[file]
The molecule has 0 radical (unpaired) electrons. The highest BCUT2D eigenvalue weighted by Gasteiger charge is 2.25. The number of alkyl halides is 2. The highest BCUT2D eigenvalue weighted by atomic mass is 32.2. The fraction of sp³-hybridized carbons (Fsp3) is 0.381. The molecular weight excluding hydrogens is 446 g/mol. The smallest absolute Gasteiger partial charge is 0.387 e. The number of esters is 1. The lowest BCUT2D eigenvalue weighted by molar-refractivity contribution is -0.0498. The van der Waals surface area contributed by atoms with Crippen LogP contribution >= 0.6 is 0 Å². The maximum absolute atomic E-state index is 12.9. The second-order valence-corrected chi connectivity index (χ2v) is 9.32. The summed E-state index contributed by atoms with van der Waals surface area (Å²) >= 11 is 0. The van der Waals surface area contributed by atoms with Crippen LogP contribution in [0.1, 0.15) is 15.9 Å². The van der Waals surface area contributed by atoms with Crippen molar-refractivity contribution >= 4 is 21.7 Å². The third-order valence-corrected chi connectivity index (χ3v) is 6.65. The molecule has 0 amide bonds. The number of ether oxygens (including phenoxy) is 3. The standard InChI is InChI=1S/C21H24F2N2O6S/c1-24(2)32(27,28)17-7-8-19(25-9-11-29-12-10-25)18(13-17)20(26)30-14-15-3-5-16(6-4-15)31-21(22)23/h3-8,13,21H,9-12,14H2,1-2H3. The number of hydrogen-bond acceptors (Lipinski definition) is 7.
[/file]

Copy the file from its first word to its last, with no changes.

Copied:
The molecule has 0 radical (unpaired) electrons. The highest BCUT2D eigenvalue weighted by Gasteiger charge is 2.25. The number of alkyl halides is 2. The highest BCUT2D eigenvalue weighted by atomic mass is 32.2. The fraction of sp³-hybridized carbons (Fsp3) is 0.381. The molecular weight excluding hydrogens is 446 g/mol. The smallest absolute Gasteiger partial charge is 0.387 e. The number of esters is 1. The lowest BCUT2D eigenvalue weighted by molar-refractivity contribution is -0.0498. The van der Waals surface area contributed by atoms with Crippen LogP contribution >= 0.6 is 0 Å². The maximum absolute atomic E-state index is 12.9. The second-order valence-corrected chi connectivity index (χ2v) is 9.32. The summed E-state index contributed by atoms with van der Waals surface area (Å²) >= 11 is 0. The van der Waals surface area contributed by atoms with Crippen LogP contribution in [0.1, 0.15) is 15.9 Å². The van der Waals surface area contributed by atoms with Crippen molar-refractivity contribution >= 4 is 21.7 Å². The third-order valence-corrected chi connectivity index (χ3v) is 6.65. The molecule has 0 amide bonds. The number of ether oxygens (including phenoxy) is 3. The standard InChI is InChI=1S/C21H24F2N2O6S/c1-24(2)32(27,28)17-7-8-19(25-9-11-29-12-10-25)18(13-17)20(26)30-14-15-3-5-16(6-4-15)31-21(22)23/h3-8,13,21H,9-12,14H2,1-2H3. The number of hydrogen-bond acceptors (Lipinski definition) is 7.